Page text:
In running a course, a number of trainer skills are essential.
The Trainer is aiming to create an atmosphere in the room that from the start helps to put learners at ease. You should recognize that some people may not have been in a learning situation for a long time, so they are likely to be anxious and may need reassurance.
- Room layout is part of the atmosphere because of the way it influences learner interaction
- Temperature should be neither too hot nor too cold.
- Regular breaks should be scheduled.
- Disruptions should be minimized – e.g., noise from outside or people coming in with messages for the Trainer or
- Lighting should be adequate – neither too dull nor too bright.
- It is helpful to have signs directing people to the right room for the course and also a sign in the room
welcoming people to the course – this reassures them that they are in the correct room.
- Provide information in advance – e.g., timings for the day, venue, dress code, what will be provided, course
- Welcome each learner and preferably have a brief chat as they come in. This shows interest in the learners, makes the
Trainer appear more approachable and helps to break the ice.
- The beginning of the course is especially important, as the emotional atmosphere at the start influences the behavior
for the rest of the course.
- The Trainer should smile – this will make him or her seem more approachable and will help participants feel
- Prepare a good introduction. The Trainer should introduce him/herself, get learners to introduce themselves;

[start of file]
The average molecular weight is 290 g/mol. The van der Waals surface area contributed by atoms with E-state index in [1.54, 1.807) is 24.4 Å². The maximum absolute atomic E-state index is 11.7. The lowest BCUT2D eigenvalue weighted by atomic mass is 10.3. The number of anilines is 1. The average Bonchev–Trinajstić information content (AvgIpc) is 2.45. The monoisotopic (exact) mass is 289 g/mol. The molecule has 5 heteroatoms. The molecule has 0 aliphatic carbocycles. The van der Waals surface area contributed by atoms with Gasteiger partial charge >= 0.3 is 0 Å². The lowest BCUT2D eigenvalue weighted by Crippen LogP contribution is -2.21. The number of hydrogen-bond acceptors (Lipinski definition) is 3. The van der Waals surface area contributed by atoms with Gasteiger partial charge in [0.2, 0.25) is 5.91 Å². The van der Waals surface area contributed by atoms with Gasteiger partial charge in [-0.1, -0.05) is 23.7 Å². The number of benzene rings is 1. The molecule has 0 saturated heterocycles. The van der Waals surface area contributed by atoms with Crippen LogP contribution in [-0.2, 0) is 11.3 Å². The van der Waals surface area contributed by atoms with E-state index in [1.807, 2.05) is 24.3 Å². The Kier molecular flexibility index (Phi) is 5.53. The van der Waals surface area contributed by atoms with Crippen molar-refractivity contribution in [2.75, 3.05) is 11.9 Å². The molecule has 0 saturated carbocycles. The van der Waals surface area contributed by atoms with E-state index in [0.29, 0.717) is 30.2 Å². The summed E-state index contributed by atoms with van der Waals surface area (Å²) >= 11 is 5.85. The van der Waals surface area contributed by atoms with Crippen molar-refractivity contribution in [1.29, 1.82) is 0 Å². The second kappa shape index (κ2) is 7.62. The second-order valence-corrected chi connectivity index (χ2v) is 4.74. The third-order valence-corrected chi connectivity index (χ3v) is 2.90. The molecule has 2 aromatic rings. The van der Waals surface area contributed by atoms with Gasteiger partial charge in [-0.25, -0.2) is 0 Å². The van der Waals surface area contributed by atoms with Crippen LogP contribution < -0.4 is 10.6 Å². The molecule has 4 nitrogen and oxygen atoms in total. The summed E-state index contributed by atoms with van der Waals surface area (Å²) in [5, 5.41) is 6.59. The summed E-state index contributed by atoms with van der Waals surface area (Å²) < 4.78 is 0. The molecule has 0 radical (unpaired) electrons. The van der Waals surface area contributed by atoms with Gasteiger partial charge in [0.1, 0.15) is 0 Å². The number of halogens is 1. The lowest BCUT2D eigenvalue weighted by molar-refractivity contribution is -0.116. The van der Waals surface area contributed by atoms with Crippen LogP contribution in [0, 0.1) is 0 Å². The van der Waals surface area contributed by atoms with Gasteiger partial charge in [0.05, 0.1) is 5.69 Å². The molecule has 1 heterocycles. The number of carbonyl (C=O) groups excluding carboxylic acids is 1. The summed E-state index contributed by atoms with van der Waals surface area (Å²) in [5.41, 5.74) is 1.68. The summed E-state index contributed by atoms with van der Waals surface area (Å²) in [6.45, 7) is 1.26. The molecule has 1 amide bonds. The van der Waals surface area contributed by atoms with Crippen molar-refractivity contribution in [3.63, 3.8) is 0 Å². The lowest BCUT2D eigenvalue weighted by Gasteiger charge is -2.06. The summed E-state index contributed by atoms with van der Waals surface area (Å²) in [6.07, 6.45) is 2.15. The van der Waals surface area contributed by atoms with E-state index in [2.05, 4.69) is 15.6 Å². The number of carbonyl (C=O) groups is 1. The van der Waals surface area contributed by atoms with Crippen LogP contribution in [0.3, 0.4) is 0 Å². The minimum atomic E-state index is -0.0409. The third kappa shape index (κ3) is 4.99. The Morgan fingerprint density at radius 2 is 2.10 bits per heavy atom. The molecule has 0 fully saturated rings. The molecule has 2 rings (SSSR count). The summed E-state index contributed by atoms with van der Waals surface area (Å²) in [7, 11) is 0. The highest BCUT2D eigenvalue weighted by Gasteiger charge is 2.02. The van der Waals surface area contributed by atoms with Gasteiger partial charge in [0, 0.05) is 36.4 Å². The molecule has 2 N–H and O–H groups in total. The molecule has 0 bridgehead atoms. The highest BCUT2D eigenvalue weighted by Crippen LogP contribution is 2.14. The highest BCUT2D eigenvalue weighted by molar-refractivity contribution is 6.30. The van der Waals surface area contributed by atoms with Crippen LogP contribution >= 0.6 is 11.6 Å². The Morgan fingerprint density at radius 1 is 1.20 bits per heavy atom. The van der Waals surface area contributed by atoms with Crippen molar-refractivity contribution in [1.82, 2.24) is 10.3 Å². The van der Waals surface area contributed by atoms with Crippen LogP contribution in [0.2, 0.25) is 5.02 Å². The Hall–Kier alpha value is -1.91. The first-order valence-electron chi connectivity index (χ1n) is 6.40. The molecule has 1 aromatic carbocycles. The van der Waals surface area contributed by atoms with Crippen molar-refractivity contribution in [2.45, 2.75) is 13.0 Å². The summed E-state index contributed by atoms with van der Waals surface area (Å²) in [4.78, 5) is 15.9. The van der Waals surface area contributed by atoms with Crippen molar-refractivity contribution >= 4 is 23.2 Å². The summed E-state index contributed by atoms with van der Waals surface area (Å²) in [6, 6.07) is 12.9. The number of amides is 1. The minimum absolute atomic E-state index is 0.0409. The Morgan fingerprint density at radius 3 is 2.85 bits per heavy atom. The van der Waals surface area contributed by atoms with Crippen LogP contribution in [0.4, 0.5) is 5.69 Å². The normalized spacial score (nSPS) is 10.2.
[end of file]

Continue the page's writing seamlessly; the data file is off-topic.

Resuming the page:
discuss an outline of the course, what participants can expect, timings, rules and any administrative details – such
as where the toilets are, when breaks will be. Knowing what to expect will help to prevent learner anxiety and
help them relax.
- Use a range of techniques to encourage everyone to contribute to the course – more details are listed in the next
- Be wary of allowing people to work with their friends or in exclusive groups, as they are likely to pay less attention
"Use a range of techniques to encourage everyone to contribute."
There are various options for laying out the room, each with advantages and disadvantages, depending on what you’re trying to achieve.
||Eye Contact with Trainer
||Easy to See
||Trainer Moves Easily in Room|
|Horseshoe / "U" Shape
The use of tables, while convenient for any desk-based work, separates the learners. Groups will find it harder to see each other when they want to report back on activities.
There is no eye contact between learners. This would not encourage discussion, movement or a sense of equality.
Large-group discussions. This is a rigid seating plan, which makes small-group work difficult. If there is enough space in the room, it can be helpful to have smaller breakout areas at the back or in the corners of the room that can be used for small-group work.
Horseshoe or "U" Shape
The Trainer has eye contact with all learners and can move into the middle to speak to individuals.
Eye Contact and Where Learners Sit
As a general rule, eye contact is the key to communication. The more eye contact a learner has with the Trainer or the rest of the group, the more that learner will contribute. The opposite is also true. Where learners do not have a lot of eye contact with the Trainer, they will contribute less.